Reports to ACMA of online child pornography increased by a third last year, but the watchdog says that doesn’t necessarily mean it’s more prevalent.
Reports of online child pornography jumped more than a third in 2013, new figures from the communications watchdog reveal.
The Australian Communications and Media Authority Hotline received 3075 such reports, up from 2283 in 2012.
The watchdog says 3258 investigations uncovered child sex abuse images and videos, up from 1282 in 2012.
There were an estimated 36,000 victims, the vast majority of whom were pre-pubescent girls aged about 13 and under.
The material was hosted in Australia in only four instances. Close to seven in 10 were hosted in the US.
ACMA hotline manager Jeremy Fenton said the figures did not necessarily indicate that child abuse is rising.
“It’s not a definitive view of the world,” he said. “Given the worldwide nature of the internet, it can’t be anything other than a window into that world.”
The increase in reports was probably due to greater awareness of the Hotline, which is partly the result of stronger ties with law enforcement agencies, he said.
When staff at the Hotline receive a complaint, they quickly assess its veracity and perform a technical trace to determine where it is hosted.
This is often difficult, Fenton says, because the criminals involved go to great lengths to mask their whereabouts.
If the material is hosted in Australia – usually on forums, image servers, and peer-to-peer sharing networks – the Hotline informs police then issues the host website a takedown notice.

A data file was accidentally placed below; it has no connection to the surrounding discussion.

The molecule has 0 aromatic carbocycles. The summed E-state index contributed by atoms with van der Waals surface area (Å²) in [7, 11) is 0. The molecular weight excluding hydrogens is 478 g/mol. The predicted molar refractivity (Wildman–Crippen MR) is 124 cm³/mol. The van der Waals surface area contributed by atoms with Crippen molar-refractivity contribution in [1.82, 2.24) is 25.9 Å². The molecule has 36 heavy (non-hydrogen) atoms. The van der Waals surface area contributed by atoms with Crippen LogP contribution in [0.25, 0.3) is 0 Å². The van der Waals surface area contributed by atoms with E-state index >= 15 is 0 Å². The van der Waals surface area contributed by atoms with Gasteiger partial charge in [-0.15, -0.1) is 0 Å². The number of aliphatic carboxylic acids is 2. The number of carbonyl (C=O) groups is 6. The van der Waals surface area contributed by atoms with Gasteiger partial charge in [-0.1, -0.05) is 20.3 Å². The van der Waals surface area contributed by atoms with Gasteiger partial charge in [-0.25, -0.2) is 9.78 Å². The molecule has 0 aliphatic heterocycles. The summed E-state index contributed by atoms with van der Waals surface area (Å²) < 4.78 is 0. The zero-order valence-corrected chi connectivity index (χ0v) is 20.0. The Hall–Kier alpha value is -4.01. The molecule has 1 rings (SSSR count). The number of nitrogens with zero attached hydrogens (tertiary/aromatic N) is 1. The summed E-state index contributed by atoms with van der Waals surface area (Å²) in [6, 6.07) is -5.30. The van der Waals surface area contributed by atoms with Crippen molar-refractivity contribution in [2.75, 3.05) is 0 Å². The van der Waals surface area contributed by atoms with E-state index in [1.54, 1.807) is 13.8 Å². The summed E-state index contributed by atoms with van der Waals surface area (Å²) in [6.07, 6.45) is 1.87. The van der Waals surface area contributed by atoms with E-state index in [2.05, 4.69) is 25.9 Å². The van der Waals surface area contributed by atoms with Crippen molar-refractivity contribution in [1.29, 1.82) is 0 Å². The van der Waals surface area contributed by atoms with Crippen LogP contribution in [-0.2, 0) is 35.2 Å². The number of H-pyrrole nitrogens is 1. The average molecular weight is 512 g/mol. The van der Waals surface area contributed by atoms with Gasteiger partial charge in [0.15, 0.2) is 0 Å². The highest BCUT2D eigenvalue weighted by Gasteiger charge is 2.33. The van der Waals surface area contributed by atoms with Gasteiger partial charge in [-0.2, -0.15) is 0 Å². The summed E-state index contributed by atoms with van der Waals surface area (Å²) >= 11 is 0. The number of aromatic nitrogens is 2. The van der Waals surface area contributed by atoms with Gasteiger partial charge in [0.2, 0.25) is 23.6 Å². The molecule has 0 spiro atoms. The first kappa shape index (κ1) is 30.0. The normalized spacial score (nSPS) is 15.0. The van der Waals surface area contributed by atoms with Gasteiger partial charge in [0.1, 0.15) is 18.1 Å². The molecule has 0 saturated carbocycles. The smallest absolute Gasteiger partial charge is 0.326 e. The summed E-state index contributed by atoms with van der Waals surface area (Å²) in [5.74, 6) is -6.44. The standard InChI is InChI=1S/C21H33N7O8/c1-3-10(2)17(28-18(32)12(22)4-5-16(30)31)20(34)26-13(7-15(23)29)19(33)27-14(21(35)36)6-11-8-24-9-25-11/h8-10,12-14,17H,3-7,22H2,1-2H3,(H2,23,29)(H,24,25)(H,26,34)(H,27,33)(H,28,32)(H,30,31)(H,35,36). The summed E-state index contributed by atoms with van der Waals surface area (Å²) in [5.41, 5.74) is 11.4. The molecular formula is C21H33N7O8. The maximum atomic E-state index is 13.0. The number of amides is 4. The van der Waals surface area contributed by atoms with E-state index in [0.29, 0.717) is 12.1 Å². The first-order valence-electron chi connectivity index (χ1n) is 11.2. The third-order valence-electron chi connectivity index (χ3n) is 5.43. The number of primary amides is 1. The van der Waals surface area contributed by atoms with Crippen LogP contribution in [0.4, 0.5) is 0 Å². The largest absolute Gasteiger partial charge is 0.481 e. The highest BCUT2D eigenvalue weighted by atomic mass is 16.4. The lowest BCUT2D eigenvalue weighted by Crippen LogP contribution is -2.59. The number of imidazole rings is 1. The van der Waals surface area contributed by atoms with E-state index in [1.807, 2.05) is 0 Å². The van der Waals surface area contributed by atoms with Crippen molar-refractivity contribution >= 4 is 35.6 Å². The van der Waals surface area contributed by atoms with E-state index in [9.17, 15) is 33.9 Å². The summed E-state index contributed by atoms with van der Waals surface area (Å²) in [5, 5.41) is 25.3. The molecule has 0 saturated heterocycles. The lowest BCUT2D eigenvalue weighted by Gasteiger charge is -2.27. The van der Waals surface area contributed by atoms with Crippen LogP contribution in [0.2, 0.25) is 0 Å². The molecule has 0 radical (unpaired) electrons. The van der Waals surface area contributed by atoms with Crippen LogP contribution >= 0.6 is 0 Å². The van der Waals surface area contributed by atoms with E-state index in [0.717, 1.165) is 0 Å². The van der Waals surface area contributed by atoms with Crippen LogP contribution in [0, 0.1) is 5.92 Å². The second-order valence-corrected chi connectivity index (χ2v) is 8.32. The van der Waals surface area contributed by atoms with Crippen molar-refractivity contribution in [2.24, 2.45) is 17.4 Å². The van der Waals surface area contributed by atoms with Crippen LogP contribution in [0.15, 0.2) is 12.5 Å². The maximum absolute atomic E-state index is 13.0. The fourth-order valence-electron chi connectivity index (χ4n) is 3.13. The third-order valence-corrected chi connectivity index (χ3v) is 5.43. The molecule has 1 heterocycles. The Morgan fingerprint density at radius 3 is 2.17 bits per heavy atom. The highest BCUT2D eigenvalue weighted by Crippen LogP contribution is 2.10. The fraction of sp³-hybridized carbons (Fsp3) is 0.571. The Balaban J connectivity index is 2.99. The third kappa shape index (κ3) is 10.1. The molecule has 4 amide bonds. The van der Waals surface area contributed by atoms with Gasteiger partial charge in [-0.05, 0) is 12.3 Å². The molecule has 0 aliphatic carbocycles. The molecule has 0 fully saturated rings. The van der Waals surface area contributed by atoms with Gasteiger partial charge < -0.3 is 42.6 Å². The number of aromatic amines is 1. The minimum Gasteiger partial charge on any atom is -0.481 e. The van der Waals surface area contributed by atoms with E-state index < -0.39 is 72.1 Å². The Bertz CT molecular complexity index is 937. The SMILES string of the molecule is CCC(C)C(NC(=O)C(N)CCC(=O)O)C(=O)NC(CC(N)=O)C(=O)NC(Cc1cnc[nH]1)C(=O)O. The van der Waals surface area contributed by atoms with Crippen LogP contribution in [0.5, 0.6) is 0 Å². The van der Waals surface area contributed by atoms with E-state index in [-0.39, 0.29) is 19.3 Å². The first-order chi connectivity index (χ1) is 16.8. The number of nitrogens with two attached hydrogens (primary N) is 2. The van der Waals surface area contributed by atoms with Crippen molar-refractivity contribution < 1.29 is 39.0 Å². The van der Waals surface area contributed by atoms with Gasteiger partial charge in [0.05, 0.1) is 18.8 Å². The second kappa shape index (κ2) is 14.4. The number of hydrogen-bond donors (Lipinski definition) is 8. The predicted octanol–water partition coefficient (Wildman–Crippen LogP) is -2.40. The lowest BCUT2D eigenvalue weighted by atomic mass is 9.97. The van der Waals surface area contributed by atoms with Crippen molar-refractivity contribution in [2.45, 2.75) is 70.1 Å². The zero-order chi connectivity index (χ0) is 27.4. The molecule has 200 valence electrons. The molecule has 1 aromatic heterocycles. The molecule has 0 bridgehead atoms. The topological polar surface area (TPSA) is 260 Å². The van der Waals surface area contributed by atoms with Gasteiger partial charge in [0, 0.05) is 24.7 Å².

Over the 14 years of the Hotline’s existence, every ACMA takedown notice has been successful, Fenton says.
If the material is hosted overseas, the ACMA refers the case to the relevant local branch of the International Association of Internet Hotlines (INHOPE), of which there are 49 globally.
It typically takes between one and three days from the time the ACMA or another INHOPE member receives a report from the public for the offending material to be wiped from the web.
In several cases, reports from the public have led to arrests and the removal of children from abusive situations.
In one instance, the Hotline received a report from the British Internet Watch Foundation that led Queensland police to an arrest within 24 hours, Fenton said.
“INHOPE is a remarkably effective network with a virtual global jurisdiction.”
* The public can report illegal online content to acma.gov.au/hotline. If you believe a child is in immediate danger, the ACMA says to contact the police on 000.